How to Travel in China Without Speaking Chinese August 10, 2018
We know the calculus of trip planning. Sure, China sounds fascinating, with its impressive architecture and delicious food. But what about the language barrier?
Mandarin is notoriously difficult to learn, and not everyone has the time and money to spend on studying a brand new language while planning a big international trip. Not to worry. It’s totally possible to get around in China without speaking Chinese, and here are a few tips for how to do it:
Download a Translation App
When it comes to cross-language communication, technology is developing quickly, and there are a host of apps you can choose from to help you translate your native language into Chinese and vice versa. From text, voice, and even live image translation, today’s apps are better than ever and improving constantly.
Once you’ve figured out how to get your cell phone working in China, it’s easy to download any number of translation apps to help you communicate on the go. For short-term visitors to China, our favorite translation apps are Google Translate and Pleco. See our previous blog post for more information on the best translation apps to download for your trip to China
Learn a Few Easy Phrases
While you certainly don’t need to know Chinese to travel in China, learning a few basic words and phrases may help you get around a bit more easily. For this purpose, we recommend bringing along a phrasebook in either book or app form.
If you prefer a physical book, a good option is the Lonely Planet Mandarin phrasebook, an excellent resource of words and phrases that are useful for travelers, such as those related to dining and transportation, as well as basic greetings, etc. This phrasebook also comes with a handy audio CD for extra practice.
If you’re going the app route, we suggest the Learn Chinese App or Duolingo, both of which offer great, free language-learning services that allow you to focus on the information that is most relevant to you.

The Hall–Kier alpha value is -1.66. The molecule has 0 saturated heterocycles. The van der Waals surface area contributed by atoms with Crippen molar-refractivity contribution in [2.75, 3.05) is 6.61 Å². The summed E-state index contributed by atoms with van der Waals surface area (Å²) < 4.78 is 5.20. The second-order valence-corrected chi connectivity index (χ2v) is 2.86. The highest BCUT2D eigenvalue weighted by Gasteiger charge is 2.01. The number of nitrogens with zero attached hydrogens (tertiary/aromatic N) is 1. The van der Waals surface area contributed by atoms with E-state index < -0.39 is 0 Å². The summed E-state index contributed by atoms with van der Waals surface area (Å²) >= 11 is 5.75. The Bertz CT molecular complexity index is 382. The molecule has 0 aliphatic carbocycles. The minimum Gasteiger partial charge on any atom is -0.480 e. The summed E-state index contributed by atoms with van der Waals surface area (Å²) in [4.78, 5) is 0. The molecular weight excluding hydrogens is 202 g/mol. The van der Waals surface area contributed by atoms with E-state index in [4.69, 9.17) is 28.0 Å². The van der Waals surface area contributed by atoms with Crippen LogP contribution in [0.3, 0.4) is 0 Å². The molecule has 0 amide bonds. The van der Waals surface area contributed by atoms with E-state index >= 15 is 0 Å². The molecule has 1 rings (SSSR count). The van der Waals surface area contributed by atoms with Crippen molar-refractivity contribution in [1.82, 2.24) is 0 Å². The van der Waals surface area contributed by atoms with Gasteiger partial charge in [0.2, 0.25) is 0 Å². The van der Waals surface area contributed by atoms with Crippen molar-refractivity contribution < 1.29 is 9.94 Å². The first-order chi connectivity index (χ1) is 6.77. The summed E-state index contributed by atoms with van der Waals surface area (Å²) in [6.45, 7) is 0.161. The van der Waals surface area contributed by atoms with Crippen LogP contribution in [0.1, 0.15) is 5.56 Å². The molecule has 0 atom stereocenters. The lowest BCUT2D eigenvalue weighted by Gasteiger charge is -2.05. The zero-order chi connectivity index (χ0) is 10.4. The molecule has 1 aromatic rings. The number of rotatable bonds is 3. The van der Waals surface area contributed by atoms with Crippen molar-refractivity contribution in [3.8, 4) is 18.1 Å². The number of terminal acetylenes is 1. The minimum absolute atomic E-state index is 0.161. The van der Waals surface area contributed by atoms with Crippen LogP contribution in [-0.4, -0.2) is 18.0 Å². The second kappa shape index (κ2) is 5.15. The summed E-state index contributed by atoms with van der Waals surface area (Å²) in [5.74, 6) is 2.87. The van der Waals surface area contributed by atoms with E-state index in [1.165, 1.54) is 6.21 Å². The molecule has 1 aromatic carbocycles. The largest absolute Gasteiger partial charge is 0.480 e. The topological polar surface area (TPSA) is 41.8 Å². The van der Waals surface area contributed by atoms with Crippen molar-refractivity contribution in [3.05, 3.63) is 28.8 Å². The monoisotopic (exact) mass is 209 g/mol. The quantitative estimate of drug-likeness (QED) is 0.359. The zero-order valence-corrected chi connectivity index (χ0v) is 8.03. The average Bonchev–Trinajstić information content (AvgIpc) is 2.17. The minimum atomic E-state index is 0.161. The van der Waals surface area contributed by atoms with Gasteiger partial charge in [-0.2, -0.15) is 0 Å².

Very few taxi drivers in China speak English, so getting around can be a little complicated without some Mandarin. An easy solution is to visit the front desk wherever you’re staying and ask the concierge or manager to give you a business card with the address of your hotel or write it down for you in Chinese. You can show this to your driver so that they know where to take you.
If you’re concerned about miscommunications with drivers, another alternative is to take the subway. The subway systems in most Chinese cities are very intuitive and easy to navigate, and many of the signs and announcements are in English as well as Chinese. Be prepared for crowds, however, especially around rush hour.
Ordering in a Restaurant
Restaurants are another venue in which a translation app can come in handy, as not many wait staff speak English. Using Google Translate’s live image feature, for instance, you can simply point your phone camera at a menu item in Chinese to get its English equivalent.
Although translations using this feature can be a bit rough, they should give you a general idea of what a dish contains. Many Chinese restaurants also offer picture menus, so you can often just point to the items you want.
Get a Guide!
Really, the number-one easiest way to overcome the language barrier when traveling in China is to have a guide by your side. A guide will help you communicate with locals and navigate any misunderstandings at every stage of your trip, and even teach you some easy Chinese phrases. A guide can also help provide some context and explanation for cultural peculiarities that you may have trouble understanding without knowing the local language.
The linguistic differences in China can seem daunting, and learning Mandarin may not be feasible for all visitors. Luckily, it’s pretty easy to get around in China without mastering the language with the help of technology and a knowledgeable guide. ■
Our experienced guides are pros at helping visitors navigate China’s culture and language. Start planning your trip today by contacting one of our agents!
Images: Pixabay, Amazon, Wikimedia Commons